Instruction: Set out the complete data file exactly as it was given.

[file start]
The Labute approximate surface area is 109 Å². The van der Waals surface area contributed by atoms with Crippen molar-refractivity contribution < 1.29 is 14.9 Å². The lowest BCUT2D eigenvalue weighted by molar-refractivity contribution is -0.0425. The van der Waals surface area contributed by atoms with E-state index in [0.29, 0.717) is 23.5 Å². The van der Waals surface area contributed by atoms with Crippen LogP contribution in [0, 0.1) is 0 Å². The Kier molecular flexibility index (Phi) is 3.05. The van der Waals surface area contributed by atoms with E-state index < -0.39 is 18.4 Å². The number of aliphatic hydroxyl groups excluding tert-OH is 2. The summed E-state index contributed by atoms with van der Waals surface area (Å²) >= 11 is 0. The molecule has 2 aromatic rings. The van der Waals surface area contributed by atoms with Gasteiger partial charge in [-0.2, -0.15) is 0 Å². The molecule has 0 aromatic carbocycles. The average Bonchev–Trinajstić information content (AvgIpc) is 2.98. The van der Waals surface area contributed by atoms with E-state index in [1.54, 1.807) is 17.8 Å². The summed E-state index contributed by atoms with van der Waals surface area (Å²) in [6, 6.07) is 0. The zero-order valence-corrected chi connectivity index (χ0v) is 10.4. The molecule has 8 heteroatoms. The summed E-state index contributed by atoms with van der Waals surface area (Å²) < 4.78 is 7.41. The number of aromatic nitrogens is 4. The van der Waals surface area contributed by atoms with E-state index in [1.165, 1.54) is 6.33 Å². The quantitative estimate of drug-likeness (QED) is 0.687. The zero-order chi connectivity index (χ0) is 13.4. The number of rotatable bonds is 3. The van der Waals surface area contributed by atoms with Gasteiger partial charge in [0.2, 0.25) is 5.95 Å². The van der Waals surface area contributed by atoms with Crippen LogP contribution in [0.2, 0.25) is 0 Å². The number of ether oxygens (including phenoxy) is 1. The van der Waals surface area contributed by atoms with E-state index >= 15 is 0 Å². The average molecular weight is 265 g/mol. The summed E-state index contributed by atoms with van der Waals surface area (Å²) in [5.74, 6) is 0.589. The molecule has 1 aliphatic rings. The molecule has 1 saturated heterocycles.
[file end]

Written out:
The Labute approximate surface area is 109 Å². The van der Waals surface area contributed by atoms with Crippen molar-refractivity contribution < 1.29 is 14.9 Å². The lowest BCUT2D eigenvalue weighted by molar-refractivity contribution is -0.0425. The van der Waals surface area contributed by atoms with E-state index in [0.29, 0.717) is 23.5 Å². The van der Waals surface area contributed by atoms with Crippen LogP contribution in [0, 0.1) is 0 Å². The Kier molecular flexibility index (Phi) is 3.05. The van der Waals surface area contributed by atoms with E-state index < -0.39 is 18.4 Å². The number of aliphatic hydroxyl groups excluding tert-OH is 2. The summed E-state index contributed by atoms with van der Waals surface area (Å²) >= 11 is 0. The molecule has 2 aromatic rings. The van der Waals surface area contributed by atoms with Gasteiger partial charge in [-0.2, -0.15) is 0 Å². The molecule has 0 aromatic carbocycles. The average Bonchev–Trinajstić information content (AvgIpc) is 2.98. The van der Waals surface area contributed by atoms with E-state index in [1.54, 1.807) is 17.8 Å². The summed E-state index contributed by atoms with van der Waals surface area (Å²) in [6, 6.07) is 0. The zero-order valence-corrected chi connectivity index (χ0v) is 10.4. The molecule has 8 heteroatoms. The summed E-state index contributed by atoms with van der Waals surface area (Å²) < 4.78 is 7.41. The number of aromatic nitrogens is 4. The van der Waals surface area contributed by atoms with E-state index in [1.165, 1.54) is 6.33 Å². The quantitative estimate of drug-likeness (QED) is 0.687. The zero-order chi connectivity index (χ0) is 13.4. The number of rotatable bonds is 3. The van der Waals surface area contributed by atoms with Gasteiger partial charge in [0.2, 0.25) is 5.95 Å². The van der Waals surface area contributed by atoms with Crippen LogP contribution in [0.2, 0.25) is 0 Å². The number of ether oxygens (including phenoxy) is 1. The van der Waals surface area contributed by atoms with E-state index >= 15 is 0 Å². The average molecular weight is 265 g/mol. The summed E-state index contributed by atoms with van der Waals surface area (Å²) in [5.74, 6) is 0.589. The molecule has 1 aliphatic rings. The molecule has 1 saturated heterocycles.